I was cruising around Pinterest recently and I came across a Burberry button down shirt that I quite liked. I then cruised around the internet and found several more versions of this shirt. Not only did I like the asymmetric use of a giant plaid, but it reminded me of a piece of fabric in my stash.
I decided to use the Burberry shirt as inspiration.
The weird thing is, I don't really wear button down shirts. Don't get me wrong, I've made my share of them in the distant past, but not in recent decades. I decided to go ahead and make one and to see how much wear I get out of it. Unfortunately all of my button down shirt patterns are too large, so I decided to try out a pattern that is sweeping the internet sewing world.
There is also a group on Pattern Review whose members have each committed to sewing 12 Archer shirts in a year. They also have a 12 Months of "Grainline Studios Archer Shirt" Sew Along Flickr group.
I wasn't quite sure why this pattern was so well loved (the Big 4 pattern companies all have button down shirt patterns that you can buy for $1 to $3 if you catch a sale) but I decided to give it a try as I like supporting independent companies.
Also because it's a downloadable pattern, I could get started on it right away. Once you pay, you download a zip file which unzips into two PDF files. One file is a 9-page set of instructions. The other file is a 39-page multi-size pattern that you print with 100% scaling.
I wanted to print out the 39-page pattern only once, so after trimming two edges from each page, taping them together, and rough cutting around each pattern piece, I then traced off my size. I chose the size 8 based on my upper bust measurement of 36". The finished bust for a size 8 was about 40", if I recall, so I did my usual darted FBA to add both width and length, as my full bust is about 41".
This fabric is a large-scale plaid taffeta. The funny thing is that I have no recollection of how it came to be in my stash. I don't remember buying it or have any idea of what I wanted to use it for – I've racked my brain. I burn tested it and I think it's a blend that includes a synthetic component, but I don't think it's entirely synthetic.
It's a mystery, I tell you. Did it come in a free Fabric Mart bundle long ago? I have no idea.
I fussy cut the fabric, placing the plaid asymmetrically, so that one plaid intersection is above my right bust. It might look like an accident, but each piece was single cut very deliberately. I placed the collar and the sleeves on the bias, placing a plaid intersection on the upper sleeve on the right side and the lower sleeve on the left side. I knew that the sleeves would be too long for me, but as I plan to mostly wear them rolled up, I decided to leave them full length.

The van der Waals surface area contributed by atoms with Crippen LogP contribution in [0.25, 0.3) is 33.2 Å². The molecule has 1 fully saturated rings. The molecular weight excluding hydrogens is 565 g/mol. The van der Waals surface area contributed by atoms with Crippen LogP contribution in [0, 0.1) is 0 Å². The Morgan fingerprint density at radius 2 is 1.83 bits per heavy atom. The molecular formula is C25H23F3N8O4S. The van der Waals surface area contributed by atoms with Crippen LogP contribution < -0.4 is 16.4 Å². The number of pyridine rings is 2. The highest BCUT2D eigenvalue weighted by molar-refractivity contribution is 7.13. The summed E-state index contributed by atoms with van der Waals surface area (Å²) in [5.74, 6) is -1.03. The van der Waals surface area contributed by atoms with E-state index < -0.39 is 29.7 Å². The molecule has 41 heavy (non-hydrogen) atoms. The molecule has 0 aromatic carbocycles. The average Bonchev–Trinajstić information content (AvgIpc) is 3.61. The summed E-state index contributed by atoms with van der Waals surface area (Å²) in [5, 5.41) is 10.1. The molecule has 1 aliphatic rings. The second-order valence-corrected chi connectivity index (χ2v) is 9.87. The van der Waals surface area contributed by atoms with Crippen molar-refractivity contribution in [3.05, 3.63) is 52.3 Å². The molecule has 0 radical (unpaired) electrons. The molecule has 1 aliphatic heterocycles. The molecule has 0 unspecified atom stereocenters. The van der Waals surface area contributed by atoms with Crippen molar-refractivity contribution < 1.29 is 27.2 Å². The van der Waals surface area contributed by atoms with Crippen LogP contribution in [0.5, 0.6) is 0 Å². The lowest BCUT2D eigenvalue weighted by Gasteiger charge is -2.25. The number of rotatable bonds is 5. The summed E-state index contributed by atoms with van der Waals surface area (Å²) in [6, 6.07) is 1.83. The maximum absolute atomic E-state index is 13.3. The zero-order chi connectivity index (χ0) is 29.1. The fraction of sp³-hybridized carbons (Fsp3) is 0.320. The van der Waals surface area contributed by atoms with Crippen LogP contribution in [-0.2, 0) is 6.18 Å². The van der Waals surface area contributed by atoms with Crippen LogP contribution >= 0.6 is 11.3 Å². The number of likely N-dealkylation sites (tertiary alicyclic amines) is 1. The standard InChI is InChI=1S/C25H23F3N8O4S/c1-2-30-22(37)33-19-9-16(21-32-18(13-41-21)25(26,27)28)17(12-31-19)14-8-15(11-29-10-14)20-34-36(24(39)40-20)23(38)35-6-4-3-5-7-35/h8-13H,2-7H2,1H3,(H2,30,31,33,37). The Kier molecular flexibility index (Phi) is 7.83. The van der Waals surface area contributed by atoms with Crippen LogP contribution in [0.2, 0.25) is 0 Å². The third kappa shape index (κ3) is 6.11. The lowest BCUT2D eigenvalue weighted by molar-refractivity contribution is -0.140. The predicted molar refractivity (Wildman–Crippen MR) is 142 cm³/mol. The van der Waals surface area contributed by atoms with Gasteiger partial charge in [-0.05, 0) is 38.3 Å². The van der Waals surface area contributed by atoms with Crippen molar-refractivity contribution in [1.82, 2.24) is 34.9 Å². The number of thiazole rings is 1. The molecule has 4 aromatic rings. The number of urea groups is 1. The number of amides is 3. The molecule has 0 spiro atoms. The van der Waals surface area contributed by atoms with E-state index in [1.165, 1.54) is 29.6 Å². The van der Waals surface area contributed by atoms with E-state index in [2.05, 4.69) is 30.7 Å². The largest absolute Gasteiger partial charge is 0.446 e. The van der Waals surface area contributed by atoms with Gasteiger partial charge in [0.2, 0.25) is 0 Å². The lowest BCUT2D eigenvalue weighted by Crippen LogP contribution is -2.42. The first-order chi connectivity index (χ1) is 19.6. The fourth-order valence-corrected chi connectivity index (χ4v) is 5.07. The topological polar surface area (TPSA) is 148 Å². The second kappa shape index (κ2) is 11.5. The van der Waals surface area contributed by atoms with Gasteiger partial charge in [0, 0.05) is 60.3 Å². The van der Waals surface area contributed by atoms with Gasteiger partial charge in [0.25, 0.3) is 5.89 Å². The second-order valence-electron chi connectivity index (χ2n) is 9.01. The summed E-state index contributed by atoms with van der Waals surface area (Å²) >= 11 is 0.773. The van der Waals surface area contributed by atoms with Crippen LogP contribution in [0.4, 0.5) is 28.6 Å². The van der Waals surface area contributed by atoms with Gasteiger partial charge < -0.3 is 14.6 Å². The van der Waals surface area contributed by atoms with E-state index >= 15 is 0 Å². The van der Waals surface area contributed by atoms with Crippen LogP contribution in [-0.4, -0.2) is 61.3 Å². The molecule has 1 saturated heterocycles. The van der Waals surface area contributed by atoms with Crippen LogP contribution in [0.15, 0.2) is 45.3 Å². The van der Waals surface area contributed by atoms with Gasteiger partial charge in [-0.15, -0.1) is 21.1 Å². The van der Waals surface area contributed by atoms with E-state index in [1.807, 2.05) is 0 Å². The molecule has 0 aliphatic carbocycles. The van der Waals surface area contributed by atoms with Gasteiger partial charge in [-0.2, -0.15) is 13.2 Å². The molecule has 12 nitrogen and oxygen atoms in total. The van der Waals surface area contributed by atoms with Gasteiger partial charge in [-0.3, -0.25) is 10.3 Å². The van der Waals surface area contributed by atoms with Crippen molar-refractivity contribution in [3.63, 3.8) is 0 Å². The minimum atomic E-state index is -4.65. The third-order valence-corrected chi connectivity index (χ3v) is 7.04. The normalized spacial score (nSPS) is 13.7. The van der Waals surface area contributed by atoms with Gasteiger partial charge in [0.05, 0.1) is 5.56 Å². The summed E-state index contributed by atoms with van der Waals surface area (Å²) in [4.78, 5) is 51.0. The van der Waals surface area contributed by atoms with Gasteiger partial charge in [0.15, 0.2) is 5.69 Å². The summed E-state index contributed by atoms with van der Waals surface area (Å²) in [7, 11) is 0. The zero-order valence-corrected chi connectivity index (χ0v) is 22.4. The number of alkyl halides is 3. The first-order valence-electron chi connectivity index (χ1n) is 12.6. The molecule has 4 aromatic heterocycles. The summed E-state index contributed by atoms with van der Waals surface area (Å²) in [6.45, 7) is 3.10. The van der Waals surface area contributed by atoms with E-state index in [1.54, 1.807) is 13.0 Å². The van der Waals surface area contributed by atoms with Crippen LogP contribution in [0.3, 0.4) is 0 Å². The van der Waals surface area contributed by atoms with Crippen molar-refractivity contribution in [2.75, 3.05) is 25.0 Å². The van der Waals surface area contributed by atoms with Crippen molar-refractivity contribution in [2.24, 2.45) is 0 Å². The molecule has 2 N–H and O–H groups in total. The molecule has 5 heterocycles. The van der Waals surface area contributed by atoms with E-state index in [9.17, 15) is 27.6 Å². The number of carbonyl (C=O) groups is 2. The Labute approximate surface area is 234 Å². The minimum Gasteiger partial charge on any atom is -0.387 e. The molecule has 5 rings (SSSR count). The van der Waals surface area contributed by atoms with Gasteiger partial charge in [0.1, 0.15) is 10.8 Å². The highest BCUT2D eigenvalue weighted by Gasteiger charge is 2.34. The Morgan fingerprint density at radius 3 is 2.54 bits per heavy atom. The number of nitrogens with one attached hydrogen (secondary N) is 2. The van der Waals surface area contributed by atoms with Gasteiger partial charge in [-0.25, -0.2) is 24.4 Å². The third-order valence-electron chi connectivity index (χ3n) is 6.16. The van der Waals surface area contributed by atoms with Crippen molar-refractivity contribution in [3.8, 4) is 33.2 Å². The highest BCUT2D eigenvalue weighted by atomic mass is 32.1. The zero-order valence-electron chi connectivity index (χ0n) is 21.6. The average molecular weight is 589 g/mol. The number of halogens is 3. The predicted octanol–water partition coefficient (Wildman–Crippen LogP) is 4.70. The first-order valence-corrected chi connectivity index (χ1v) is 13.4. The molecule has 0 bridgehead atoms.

Now that I've made the shirt, I do think it's a nicely drafted pattern:
- There is a separate collar stand and the under collar has a separate pattern piece, cut on the bias, and sized slightly smaller, so the collar will roll to the underside.
- There is a back yoke and the back has a center back pleat for wearing ease.
- There is a view which has a longer back, and a separate lower piece that gathers into the upper back.
- I only had to remove 1/2" from the shoulder seam, so it has much narrower shoulders than the Big 4 patterns.
- The armscye was not too large and the sleeve fit into it well.
- The side seams are very straight, without shaping, and many people add a bit of curvature at the side seam so it has a more shapely fit.
- Those with larger hips might need to grade out to a large size at the hips.
- There are patch pockets at the bust, which I omitted.
- There is a curved shirttail hem.
- The Burberry shirt uses a hidden button placket. I couldn't be bothered with this so I used the band from the pattern. The pattern has a separate band piece for the right side only - the left side is folded under twice and topstitched in place.
- I used Pam Erny's fusible interfacing for the cuffs, collar, and band, and some mother of pearl buttons from Fabrix for the closure.
I think I like this top! Time will tell if I get a lot of wear from it. Now I have a TNT pattern and can trace off another size, if need be. Do I like it well enough to join the sew-along? Probably not. To make 12 of these means making about one thousand buttonholes and sewing on one thousand buttons, or at least it feels like it. ;)
There are more pics of the shirt below.
Birthday Wrap Up
I want to thank everyone for the wonderful comments on my birthday post! It does feel good to talk about my mother, who first taught me to sew. Not to fit, as she just about fit into a pattern right out of the envelope and had no clue how to do an FBA (she was an A or B cup), but she was an amazing sewist who particularly loved to make designer suits. She was also an avid square dancer and had a huge wardrobe of elaborate square dance dresses she designed and made over the years. She also made matching shirts for her partner. After she passed, I let her square dancing friends come by and take the dresses and the petticoats - she had one in every color. More memories... :)
I spent the morning finishing up my Archer shirt and the afternoon with my daughters and a friend. It was a lot of fun. I am feeling a lot of gratitude.
Before I forget, and if you've read this far, let me tell you about a new blog I am enjoying very much. Gayle Ortiz has attended at least two Design Outside the Line retreats and is wonderfully talented. This is a blog to watch!